NASA's twin Mars rovers pulled up to the rims of separate craters on Monday as they continue to explore opposite sides of the Red Planet.
Both stops were intended as intermediate pauses on longer journeys undertaken by both Spirit and Opportunity, said Cornell University astronomer Steve Squyres, the mission's main scientist.
Spirit arrived at Missoula Crater, a 330-foot-wide (100-meter-wide) depression, as it continues to roll eastward toward a cluster of low-slung hills. Spirit was to snap a panorama of the crater on Tuesday before continuing on its trek in Gusev Crater to the Columbia Hills.
Halfway around Mars, Opportunity reached a crater of its own, this one just one-tenth the diameter. Initial images of the shallow bowl nicknamed Fram Crater show jumbled blocks of rock outcrop, Squyres said.
Mission members are steering Opportunity toward Endurance Crater, which is 500 feet (150 meters) in diameter. It lies roughly 700 feet (215 meters) and about a week's drive beyond Fram Crater.
In recent days, Opportunity's cameras have begun to reveal details of the larger crater's rocky lip, including a stark white, 3-foot-high (1-meter-high) section of bedrock.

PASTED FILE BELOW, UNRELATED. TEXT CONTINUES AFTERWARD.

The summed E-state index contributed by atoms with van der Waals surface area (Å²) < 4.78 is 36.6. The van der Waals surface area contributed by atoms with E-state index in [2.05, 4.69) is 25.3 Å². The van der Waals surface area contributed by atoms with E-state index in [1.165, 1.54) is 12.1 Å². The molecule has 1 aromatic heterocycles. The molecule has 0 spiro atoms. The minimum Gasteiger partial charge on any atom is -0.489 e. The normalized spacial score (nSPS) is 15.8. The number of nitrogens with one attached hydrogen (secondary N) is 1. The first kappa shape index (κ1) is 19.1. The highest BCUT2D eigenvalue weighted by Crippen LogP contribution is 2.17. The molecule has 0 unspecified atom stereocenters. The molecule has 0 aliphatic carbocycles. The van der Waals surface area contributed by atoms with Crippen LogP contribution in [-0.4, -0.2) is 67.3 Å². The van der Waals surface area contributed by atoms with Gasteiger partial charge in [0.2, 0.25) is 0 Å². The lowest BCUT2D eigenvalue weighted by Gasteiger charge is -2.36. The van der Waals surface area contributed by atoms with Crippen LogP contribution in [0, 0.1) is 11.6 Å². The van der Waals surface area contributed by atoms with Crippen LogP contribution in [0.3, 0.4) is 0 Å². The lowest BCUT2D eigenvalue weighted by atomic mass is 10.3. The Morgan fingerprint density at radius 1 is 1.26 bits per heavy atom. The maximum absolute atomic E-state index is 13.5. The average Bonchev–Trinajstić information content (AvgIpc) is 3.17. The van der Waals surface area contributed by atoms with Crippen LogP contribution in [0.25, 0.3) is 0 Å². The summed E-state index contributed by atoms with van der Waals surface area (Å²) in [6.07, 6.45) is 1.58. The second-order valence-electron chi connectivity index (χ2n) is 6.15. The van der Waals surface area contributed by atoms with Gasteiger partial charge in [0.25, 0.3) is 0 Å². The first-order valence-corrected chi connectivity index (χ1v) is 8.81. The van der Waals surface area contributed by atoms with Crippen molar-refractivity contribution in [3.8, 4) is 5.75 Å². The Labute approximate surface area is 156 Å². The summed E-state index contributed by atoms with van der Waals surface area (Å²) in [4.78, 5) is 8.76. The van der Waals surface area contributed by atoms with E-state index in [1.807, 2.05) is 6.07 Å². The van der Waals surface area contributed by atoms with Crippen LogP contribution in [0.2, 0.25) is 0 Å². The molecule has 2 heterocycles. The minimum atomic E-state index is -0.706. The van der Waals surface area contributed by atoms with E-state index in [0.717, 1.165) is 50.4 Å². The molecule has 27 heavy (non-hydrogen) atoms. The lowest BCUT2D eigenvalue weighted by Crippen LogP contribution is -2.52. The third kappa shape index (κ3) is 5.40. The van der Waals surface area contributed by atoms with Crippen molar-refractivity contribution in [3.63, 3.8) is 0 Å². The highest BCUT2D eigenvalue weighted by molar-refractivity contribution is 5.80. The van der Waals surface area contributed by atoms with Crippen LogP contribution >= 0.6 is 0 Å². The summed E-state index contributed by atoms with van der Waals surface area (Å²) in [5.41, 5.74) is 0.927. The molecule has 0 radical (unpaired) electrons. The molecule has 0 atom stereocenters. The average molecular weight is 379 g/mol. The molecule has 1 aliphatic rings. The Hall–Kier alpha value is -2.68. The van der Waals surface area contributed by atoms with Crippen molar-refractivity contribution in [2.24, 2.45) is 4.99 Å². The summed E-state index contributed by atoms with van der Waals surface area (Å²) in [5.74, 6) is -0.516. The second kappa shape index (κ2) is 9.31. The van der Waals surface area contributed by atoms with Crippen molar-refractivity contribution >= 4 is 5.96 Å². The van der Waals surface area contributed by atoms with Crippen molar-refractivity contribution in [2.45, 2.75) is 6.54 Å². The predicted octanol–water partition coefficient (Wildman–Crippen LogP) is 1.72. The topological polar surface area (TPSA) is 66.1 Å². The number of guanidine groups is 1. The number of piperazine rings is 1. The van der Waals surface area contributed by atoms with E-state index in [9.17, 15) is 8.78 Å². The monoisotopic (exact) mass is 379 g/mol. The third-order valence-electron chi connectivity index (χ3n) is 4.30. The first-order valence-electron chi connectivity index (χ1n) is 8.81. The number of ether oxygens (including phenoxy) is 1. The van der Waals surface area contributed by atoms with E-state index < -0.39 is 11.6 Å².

Scientists are eager for the rover to closely examine that band of rock, since it could expand on their understanding of the wet environment once found at the site, called Meridiani Planum.
Opportunity landed in a small, rock-rimmed crater. Subsequent analysis of the rock revealed it formed in water, perhaps a shallow sea, that could have been hospitable to life.
The rock outcrop at Endurance could be 30 or more feet high (10 meters high), implying it formed over a far longer period of time than did the curb-sized outcrop first spied at Opportunity's landing site within Eagle Crater, Squyres said.
Both rovers recently received new software in part to enable them to travel farther than before. Opportunity on Saturday rolled 462 feet (140.9 meters), setting a one-day distance record for the $835 million double mission.